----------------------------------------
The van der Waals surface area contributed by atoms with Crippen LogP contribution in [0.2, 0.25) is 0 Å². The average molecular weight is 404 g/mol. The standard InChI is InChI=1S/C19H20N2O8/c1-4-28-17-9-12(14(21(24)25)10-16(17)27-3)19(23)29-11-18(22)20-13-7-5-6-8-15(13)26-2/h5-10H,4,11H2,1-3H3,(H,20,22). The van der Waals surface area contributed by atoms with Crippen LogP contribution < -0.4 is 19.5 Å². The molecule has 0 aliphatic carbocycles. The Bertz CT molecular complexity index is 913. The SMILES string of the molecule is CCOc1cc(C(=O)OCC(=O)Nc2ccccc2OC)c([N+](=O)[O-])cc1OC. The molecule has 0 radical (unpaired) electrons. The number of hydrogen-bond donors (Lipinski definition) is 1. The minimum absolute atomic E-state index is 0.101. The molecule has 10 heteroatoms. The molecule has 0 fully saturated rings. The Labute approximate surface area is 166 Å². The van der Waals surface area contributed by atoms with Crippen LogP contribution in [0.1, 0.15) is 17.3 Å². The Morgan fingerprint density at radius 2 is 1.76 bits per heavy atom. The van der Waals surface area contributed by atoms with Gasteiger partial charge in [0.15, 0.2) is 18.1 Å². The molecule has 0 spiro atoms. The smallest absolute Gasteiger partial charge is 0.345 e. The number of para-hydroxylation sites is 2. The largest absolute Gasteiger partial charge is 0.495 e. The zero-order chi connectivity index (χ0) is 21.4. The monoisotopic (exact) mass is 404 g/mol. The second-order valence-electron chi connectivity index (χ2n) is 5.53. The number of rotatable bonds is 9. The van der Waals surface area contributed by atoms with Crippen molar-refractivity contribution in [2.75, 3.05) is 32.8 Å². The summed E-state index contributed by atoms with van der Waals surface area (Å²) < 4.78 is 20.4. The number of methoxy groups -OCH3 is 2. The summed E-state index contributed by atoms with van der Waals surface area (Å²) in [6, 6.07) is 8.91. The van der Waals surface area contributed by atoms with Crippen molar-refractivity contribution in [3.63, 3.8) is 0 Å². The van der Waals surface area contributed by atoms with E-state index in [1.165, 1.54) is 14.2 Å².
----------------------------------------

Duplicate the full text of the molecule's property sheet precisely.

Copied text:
The van der Waals surface area contributed by atoms with Crippen LogP contribution in [0.2, 0.25) is 0 Å². The average molecular weight is 404 g/mol. The standard InChI is InChI=1S/C19H20N2O8/c1-4-28-17-9-12(14(21(24)25)10-16(17)27-3)19(23)29-11-18(22)20-13-7-5-6-8-15(13)26-2/h5-10H,4,11H2,1-3H3,(H,20,22). The van der Waals surface area contributed by atoms with Crippen LogP contribution < -0.4 is 19.5 Å². The molecule has 0 aliphatic carbocycles. The Bertz CT molecular complexity index is 913. The SMILES string of the molecule is CCOc1cc(C(=O)OCC(=O)Nc2ccccc2OC)c([N+](=O)[O-])cc1OC. The molecule has 0 radical (unpaired) electrons. The number of hydrogen-bond donors (Lipinski definition) is 1. The minimum absolute atomic E-state index is 0.101. The molecule has 10 heteroatoms. The molecule has 0 fully saturated rings. The Labute approximate surface area is 166 Å². The van der Waals surface area contributed by atoms with Crippen LogP contribution in [0.1, 0.15) is 17.3 Å². The Morgan fingerprint density at radius 2 is 1.76 bits per heavy atom. The van der Waals surface area contributed by atoms with Gasteiger partial charge in [0.15, 0.2) is 18.1 Å². The molecule has 0 spiro atoms. The smallest absolute Gasteiger partial charge is 0.345 e. The number of para-hydroxylation sites is 2. The largest absolute Gasteiger partial charge is 0.495 e. The zero-order chi connectivity index (χ0) is 21.4. The monoisotopic (exact) mass is 404 g/mol. The second-order valence-electron chi connectivity index (χ2n) is 5.53. The number of rotatable bonds is 9. The van der Waals surface area contributed by atoms with Crippen molar-refractivity contribution in [2.75, 3.05) is 32.8 Å². The summed E-state index contributed by atoms with van der Waals surface area (Å²) < 4.78 is 20.4. The number of methoxy groups -OCH3 is 2. The summed E-state index contributed by atoms with van der Waals surface area (Å²) in [6, 6.07) is 8.91. The van der Waals surface area contributed by atoms with Crippen molar-refractivity contribution in [3.63, 3.8) is 0 Å². The van der Waals surface area contributed by atoms with E-state index in [1.165, 1.54) is 14.2 Å².